• Even conceding the ambiguity, President Jenkins has done next to nothing to separate the award and platform from President Obama’s defiance of our fundamental moral principles. Thus far, it’s been a rhetorical tongue bath and excuse-making to the larger Catholic world. Not to put to fine a point on it, but Jenkins’ behavior has not been above board and, frankly, has been rather shabby.

  • Kyle: there’s no credible argument that Obama is unaware of Catholic moral principles on abortion and ESCR. Even the obsequious fawner Doug Kmiec says he discussed the matters with him.

    The President is Rhett Butler. He frankly doesn’t give a damn, and when it comes to brass tacks has (an admittedly elegant) contempt for them.

  • On the other AC thread, Elaine pointed out if anyone has contacted the CSC superior? Meaning since Notre Dame was founded by the Congregration of the Holy Cross. Why doesn’t somebody contact them to see if they can pull some strings?

    I’m sure someone has, just covering all our bases here.

  • That’s an interesting question Tito. I haven’t heard anything about that, although I’d be surprised if anything changed at this point.

  • Dale,

    I didn’t mean to imply that Obama isn’t aware of Catholic teaching on the life issues. My point is that he’s not Catholic, and so his holding opposing views on the life issues isn’t defiant in the way that a Catholic’s holding his views would be. Of course, one need not be Catholic in order to oppose abortion and ESCR.

  • Rush Limbaugh has been discussing Notre Dame and Obama on his show now. He is stunned that a Catholic University of Notre Dame’s stature is providing a forum to the “most anti-life President in our nation’s history”.

  • Since when is Rush Limbaugh competent in matters Catholic.

    And I am not surprised by the emotionalist rhetoric of “the most anti-life President in our nation’s history”. His is a lucrative industry of demagoguery.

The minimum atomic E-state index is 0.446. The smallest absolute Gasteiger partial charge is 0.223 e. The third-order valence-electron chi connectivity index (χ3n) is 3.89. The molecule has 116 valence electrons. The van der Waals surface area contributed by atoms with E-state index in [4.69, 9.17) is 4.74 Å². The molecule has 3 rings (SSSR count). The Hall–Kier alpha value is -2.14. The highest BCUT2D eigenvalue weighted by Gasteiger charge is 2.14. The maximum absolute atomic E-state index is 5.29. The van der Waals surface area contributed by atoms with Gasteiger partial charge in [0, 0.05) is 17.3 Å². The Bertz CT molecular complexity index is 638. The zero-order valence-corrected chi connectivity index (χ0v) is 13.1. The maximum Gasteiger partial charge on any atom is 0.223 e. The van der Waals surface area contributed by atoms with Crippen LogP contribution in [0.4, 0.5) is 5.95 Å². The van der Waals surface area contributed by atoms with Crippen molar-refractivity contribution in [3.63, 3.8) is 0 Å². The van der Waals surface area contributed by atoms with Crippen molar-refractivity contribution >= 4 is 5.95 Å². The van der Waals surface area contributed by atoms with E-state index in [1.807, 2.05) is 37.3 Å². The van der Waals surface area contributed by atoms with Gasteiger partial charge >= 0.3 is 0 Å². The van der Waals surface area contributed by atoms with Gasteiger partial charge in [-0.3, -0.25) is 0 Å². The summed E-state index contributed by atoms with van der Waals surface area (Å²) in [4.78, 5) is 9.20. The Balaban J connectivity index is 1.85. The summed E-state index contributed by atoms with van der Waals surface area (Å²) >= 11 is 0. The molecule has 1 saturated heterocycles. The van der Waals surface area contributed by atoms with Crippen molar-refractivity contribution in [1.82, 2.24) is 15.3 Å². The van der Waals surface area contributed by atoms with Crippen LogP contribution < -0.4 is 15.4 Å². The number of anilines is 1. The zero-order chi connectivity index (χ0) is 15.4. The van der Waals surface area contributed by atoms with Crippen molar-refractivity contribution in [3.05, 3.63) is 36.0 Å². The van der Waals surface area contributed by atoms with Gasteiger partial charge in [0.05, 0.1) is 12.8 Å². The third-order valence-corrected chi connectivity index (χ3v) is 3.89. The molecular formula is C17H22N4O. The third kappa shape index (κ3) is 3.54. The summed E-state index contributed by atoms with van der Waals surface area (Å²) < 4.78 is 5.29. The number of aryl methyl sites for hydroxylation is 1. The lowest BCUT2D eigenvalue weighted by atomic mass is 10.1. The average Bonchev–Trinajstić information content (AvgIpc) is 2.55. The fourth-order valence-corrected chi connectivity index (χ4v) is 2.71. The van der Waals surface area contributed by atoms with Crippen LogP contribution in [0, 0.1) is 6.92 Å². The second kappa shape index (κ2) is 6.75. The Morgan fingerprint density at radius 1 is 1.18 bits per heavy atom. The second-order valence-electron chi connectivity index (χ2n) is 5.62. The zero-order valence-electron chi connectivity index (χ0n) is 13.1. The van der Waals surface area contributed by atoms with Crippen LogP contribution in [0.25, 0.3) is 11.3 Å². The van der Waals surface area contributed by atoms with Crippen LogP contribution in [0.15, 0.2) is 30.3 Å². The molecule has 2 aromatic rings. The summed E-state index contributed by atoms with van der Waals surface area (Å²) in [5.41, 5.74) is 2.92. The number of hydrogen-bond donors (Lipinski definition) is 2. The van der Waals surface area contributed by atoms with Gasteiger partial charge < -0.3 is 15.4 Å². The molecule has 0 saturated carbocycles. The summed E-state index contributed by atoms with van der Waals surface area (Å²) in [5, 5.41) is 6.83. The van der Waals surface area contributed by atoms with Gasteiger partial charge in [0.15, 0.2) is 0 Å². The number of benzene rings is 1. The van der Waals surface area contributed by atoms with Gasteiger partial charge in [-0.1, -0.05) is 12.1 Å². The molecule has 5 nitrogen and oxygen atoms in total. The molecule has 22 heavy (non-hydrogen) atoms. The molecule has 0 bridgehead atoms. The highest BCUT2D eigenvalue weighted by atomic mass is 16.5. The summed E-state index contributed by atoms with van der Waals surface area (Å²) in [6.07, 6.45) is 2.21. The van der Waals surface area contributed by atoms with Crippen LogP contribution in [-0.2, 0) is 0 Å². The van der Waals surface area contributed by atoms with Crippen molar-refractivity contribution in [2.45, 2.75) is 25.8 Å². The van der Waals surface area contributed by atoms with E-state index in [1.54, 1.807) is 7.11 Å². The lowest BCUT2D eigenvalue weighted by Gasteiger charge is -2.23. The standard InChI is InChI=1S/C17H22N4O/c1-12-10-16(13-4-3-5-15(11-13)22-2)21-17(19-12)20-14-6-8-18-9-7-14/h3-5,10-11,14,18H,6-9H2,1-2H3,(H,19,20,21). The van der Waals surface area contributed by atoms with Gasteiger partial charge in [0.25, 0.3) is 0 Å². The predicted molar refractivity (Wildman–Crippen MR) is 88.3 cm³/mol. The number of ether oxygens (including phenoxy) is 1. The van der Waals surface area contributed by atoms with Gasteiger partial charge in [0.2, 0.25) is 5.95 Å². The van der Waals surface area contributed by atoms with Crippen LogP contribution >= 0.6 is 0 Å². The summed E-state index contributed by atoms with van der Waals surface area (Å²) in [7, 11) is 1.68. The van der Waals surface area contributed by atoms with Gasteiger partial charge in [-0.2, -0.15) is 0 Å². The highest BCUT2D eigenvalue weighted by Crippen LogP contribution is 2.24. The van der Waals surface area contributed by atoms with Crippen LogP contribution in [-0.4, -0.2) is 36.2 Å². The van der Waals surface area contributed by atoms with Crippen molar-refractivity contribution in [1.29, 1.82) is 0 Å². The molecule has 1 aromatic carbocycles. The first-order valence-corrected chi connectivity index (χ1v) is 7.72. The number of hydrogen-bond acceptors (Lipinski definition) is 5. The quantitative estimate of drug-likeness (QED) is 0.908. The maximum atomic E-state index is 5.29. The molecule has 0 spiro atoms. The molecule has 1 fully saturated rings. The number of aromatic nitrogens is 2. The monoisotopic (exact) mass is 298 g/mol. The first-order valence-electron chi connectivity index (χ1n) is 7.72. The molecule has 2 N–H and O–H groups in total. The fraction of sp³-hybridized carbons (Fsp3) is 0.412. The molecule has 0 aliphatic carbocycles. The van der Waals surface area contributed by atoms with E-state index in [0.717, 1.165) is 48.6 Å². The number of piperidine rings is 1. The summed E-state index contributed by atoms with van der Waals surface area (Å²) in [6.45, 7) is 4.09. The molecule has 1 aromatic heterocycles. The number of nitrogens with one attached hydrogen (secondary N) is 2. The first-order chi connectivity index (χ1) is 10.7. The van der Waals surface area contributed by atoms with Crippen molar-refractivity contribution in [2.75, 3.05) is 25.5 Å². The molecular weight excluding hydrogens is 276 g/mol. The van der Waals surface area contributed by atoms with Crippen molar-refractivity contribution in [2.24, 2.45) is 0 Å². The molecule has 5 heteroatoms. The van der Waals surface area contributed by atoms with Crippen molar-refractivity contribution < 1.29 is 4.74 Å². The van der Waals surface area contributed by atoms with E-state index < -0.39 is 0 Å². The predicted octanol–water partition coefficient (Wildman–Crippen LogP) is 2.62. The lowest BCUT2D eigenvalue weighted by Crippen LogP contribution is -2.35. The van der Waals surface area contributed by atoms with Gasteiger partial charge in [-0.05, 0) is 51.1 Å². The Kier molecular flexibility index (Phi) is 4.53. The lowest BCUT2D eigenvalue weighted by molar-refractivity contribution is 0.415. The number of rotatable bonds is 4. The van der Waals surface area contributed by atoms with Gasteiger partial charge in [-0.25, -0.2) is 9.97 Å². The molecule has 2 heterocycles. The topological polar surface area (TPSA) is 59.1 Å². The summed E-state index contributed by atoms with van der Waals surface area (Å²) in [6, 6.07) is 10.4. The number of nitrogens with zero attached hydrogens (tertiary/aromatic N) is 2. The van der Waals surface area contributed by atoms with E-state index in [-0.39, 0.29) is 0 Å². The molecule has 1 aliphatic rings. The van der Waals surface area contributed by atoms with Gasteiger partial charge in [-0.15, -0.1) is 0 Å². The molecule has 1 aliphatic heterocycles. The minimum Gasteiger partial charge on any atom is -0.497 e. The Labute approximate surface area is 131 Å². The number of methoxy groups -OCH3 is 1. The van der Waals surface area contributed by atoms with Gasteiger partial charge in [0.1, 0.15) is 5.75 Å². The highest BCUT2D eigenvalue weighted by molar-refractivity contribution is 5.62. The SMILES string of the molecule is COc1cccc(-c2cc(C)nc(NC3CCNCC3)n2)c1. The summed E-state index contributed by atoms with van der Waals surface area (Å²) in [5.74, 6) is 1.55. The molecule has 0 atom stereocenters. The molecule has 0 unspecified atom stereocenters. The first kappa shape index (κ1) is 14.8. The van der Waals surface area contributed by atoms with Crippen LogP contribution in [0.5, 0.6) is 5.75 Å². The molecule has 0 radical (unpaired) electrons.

• Mark,

    While I would be more surprised if Limbaugh did not profess to be stunned because being stunned has entertainment value, I think there is a strong case for that description of President Obama, given his record on life issues (we need not recite all the details here).

  • Thank you Mr. DeFrancisis, I was waiting for someone to attack the messenger. Rush Limbaugh, thrice divorced, a former oxycotin addict, add on anything detrimental against him you wish, is here standing for Catholic truth, while Jenkins and his administration are falling all over themselves to pay homage to a man who has fought for abortion up to the time the cord is cut, and against medical assistance to those infants who survive the abortion. This is a deeply shameful moment for the Catholic Church in this country when a non-Catholic like Limbaugh stands up for Catholic teaching on the sanctity of life while Jenkins and his acolytes are doing their very best to ignore that teaching. Thank you very much for giving me the opportunity to respond to your comment.

  • Donald,

    I honestly was not referencing his personal life. I do not know of all the sordid details, other than his past, temporary (but understandable) prolem with addictions to pain medication.

    His show and its modus operandi, however, virtually precludes a constructive discussion which actually fosters the culture of life and an evenhanded assessment of all parties/positions involved.

    To me, he is a high stakes entertainer.

    I avoid him like I avoid Olbermann these days.